There are plenty of generally accepted notions about how well presidents handled key issues. Ronald Reagan brought smaller government, for instance, while Democrats such as Jimmy Carter and Bill Clinton pumped up government, right? Well, no, according to Mike Kimel and Michael Kanell, who run the numbers on recent U.S. presidents. In their book Presimetrics: What the Facts Tell Us About How the Presidents Measure Up on the Issues We Care About, Kimel, who has built statistical software used by the military and NASA, and Kanell, who covers economics for the Atlanta Journal-Constitution, use hard data to quantify and assess presidential performance on a variety of issues. Focusing on the presidencies from Dwight Eisenhower to George W. Bush, and drawing on data from various government sources, they compare and rank presidential performance on issues such as taxes and healthcare. Kimel recently spoke to U.S. News about the merits of using data to assess presidents and why Ronald Reagan might not be as conservative as the public believes. Excerpts:
What is this book really about?
The book exists on two levels. On one level, we looked at all sorts of things that we thought mattered to Americans, everything from abortion to economic growth to job creation. And, in each case, we went to whatever government source is responsible for collecting that data. So, for instance, when we're looking at the murder rate, we go to the FBI. The second level is that this book could be thought of as a book on policy.
How did you avoid having your own biases creep in?
Our primary method was to try to use exactly the same methodology when we were looking at each [data] series. For instance, when we looked at abortion, we looked at the rate of change from right before a president took office to right before he left office. On abortion, it turned out Clinton did better than any other president, by all measures.
You mean there were the fewest number of abortions under his presidency?
Throughout the book, we tried not to look at absolute numbers. What we looked at instead was the rate of change. So with respect to abortion, we would be looking at the number of abortions right before—in the year before—Clinton took office and the number of abortions in the year before he left office. And that rate of decrease was faster than for any other president.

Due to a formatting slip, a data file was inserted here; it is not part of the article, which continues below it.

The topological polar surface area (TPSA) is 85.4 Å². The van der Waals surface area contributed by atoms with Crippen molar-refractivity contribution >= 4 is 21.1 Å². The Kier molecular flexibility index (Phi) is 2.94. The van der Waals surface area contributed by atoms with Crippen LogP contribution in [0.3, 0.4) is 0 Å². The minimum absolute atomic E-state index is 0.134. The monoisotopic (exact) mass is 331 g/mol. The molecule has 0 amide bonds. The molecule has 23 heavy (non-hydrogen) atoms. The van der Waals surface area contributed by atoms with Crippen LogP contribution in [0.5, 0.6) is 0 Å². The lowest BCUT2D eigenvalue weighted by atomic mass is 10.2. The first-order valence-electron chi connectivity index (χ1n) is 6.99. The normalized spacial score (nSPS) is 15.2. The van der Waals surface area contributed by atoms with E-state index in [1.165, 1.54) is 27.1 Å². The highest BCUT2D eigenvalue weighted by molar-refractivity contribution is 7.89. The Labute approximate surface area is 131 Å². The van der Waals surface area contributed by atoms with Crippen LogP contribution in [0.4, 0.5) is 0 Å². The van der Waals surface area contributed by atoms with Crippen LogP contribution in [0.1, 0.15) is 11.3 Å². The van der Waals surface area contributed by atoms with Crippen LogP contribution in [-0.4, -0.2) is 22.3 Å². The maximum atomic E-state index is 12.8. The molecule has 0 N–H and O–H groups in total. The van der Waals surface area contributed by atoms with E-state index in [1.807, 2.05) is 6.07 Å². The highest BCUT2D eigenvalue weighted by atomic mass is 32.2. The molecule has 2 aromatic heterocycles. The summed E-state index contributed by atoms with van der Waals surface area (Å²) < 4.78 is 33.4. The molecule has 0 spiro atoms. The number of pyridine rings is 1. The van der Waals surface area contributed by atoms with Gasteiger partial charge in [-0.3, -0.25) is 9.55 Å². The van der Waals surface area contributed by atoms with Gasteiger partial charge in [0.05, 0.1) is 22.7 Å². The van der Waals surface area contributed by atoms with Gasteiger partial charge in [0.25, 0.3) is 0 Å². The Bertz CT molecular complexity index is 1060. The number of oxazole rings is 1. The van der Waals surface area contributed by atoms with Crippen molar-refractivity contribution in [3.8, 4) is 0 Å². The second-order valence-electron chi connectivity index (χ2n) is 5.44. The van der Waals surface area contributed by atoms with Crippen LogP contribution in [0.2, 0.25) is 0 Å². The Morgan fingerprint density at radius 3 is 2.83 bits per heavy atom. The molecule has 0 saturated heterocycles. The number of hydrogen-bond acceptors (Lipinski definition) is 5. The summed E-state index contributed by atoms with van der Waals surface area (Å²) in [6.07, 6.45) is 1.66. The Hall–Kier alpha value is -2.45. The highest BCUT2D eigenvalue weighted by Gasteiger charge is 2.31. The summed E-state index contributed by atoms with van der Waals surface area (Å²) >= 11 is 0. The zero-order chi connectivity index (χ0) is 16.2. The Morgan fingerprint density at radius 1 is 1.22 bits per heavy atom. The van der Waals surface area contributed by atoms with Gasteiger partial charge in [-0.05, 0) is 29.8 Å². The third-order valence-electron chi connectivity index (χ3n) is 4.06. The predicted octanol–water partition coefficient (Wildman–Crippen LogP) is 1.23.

Does this data reveal who was the best president?
What we can tell you is who did best overall on the issues that we looked at. And on the issues that we looked at, Clinton turned out to do better on more issues than any of the other presidents. Reagan also tended to do well, and he came in second. But one of the big surprises was how poorly Reagan did on small-government issues. By a number of measures, he actually was either the biggest government president or one of the biggest government presidents. For instance on national debt, he certainly was among the presidents who increased the debt the most, if you look at the rate at which the national debt as a percentage of GDP increased under Reagan. Even Carter, who has a reputation for being a big-government guy, managed to shrink the ratio of Americans working for the federal government.
What are some other surprises you uncovered?
Another issue that many Republicans talk about is federalism. We measured how much money did the federal government transfer from itself to states and local governments. And under Reagan that actually decreased. We looked at transfers to state and local government as a percentage of federal government spending. And that shrunk under three presidents. It shrunk the most under Reagan, second most under Carter, and the third one, who was also a surprise, was George W. Bush. So these three presidents, by that measure, were the big [federal] government presidents. Whereas Nixon and JFK and LBJ and Clinton and Eisenhower and Bush Sr. were all smaller-government presidents by that measure.
What makes a good president, and how much of that can be quantified through data?